Monday, February 08, 2010

Adversity schmadversity

Just like every family, mine is faced with challenges — big and little — every day.

And you know what? For the most part, we’ve been kicking some challenge booty. And I like it.

I mentioned recently that my mom has been improving and battling back against her cancer. Each day she’s getting stronger. And now she’s even driving.

Driving! Driving herself in her own car, her brand-new car that I was certain she’d never drive again.

So, suck it, cancer.

My husband is on his path to becoming a non-smoker (again), thanks to the miracle drug Chantix and his own perseverance and determination to become a healthier person.

Bill has been an on-again/off-again smoker for years. He likes smoking. He likes hanging out with his smoking friends and smoking. So it has been hard for him to quit.

He knew he needed to quit and wanted to quit, but could never do it cold turkey or even with the patch or gum.

But this Chantix is a different story.

Of course, it doesn’t work for everyone and it does mess with your brain chemistry so if you have to be careful with it. But it does work in a most profound way.

Bill hasn’t had a cigarette in almost two weeks and doesn’t even want one. He doesn’t even want to be around smokers. He came home from a friend’s house recently where there was much smoking and he was disgusted by the smell on his clothes and hair.

A good sign indeed. So suck it, cigarettes.

And then there’s Margaret. She demonstrated her strength of character yesterday in spades.

The three of us decided the snow was too delicious to pass up and starting gathering our gear for a day on the slopes.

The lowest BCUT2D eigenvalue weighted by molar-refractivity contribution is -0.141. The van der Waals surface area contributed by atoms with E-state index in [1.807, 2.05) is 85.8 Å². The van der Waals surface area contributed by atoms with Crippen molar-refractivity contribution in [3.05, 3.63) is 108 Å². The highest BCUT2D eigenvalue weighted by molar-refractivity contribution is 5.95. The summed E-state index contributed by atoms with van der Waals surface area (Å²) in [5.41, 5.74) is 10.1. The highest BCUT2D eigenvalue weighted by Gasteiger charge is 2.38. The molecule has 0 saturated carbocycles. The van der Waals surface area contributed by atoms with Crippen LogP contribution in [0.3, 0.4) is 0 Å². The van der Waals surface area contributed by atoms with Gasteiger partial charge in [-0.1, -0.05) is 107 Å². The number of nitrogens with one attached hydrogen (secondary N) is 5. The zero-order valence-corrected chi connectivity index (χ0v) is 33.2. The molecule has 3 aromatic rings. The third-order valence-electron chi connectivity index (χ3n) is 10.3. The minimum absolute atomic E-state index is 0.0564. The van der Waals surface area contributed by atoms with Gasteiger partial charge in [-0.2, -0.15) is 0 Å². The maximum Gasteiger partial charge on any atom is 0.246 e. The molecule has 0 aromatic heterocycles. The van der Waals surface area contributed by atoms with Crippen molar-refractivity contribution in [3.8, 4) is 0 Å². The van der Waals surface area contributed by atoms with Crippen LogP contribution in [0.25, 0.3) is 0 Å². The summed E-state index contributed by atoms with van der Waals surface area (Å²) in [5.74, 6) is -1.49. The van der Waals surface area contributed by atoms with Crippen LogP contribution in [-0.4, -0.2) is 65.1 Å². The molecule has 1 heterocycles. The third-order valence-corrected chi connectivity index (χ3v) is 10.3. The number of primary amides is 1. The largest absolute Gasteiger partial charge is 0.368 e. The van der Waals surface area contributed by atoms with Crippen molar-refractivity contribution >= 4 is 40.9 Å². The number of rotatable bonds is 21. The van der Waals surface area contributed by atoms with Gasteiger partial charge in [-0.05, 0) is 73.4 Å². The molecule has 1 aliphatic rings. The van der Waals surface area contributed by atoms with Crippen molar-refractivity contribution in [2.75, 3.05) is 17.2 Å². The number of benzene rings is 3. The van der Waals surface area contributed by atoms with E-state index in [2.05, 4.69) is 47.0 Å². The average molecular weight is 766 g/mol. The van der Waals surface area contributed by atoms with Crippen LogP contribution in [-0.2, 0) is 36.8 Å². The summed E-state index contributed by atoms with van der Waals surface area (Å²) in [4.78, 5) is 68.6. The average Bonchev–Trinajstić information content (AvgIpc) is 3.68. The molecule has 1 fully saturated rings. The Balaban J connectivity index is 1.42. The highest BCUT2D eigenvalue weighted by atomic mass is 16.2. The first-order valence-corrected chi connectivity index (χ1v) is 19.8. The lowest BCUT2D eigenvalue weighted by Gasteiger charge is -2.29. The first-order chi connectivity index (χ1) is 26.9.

Bill (as usual) couldn’t find half his stuff. He thought (as usual) that I’d moved it. Being that I was suffering from my monthly lady malady, I freaked out and spent a fair amount of time stomping around and yelling (oh, I’m such a delight — but really, I’m a hormonal being. I know we’re not supposed to admit such things as it threatens women’s fight for equality, but it’s true. I could go on about this, but I’ll refrain ... for now). Mar kept her disposition sunny and tried to smooth things over.

I got over my bad self and we headed up to the slopes — powder days are too few to let stupid hormones mess it up, even if I didn’t even touch Bill’s gloves.

We arrived at Powderhorn, jumped on the bunny slope lift and headed up the hill.

Just as we were nearing the top, the life ground to a halt. There we sat for 30 minutes getting soaked by the beautiful, yet wet snowflakes. We eventually got off, but the lift was broken down. We headed over to the Take Four lift. The three of us lined up and sat down, but only two of us made it on to the chairlift.

Mar took a scary tumble off the lift and faced planted into the fresh powder. I screamed, Bill jumped off and Mar shouted, “I’m OK mom!”

The lift operators were there immediately, got her up and checked out and the lift was going again. I got off at Midway and waited. No Mar and Bill.

I called Bill (thank goodness for cell phone service on the mountain) and they weren’t coming. Mar was too scared to get on the lift.

I couldn’t blame her.

I skied down and found them, skis off at the bottom of the run. Mar wanted to go home. I wanted to go home.

But the snow was awesome and we had just got there.

I pulled myself together and gently encouraged Mar to get back on the bunny-hill lift which was running once again.

She resisted.

But not for too long and we skied on over to the lift. We got on and that led to a fun day of schussing.

I’m so proud of her. So suck it, fear!

There’s always going to be illness, broken down lifts and missing gloves. But our days and our lives, for that matter, are what we make of them.

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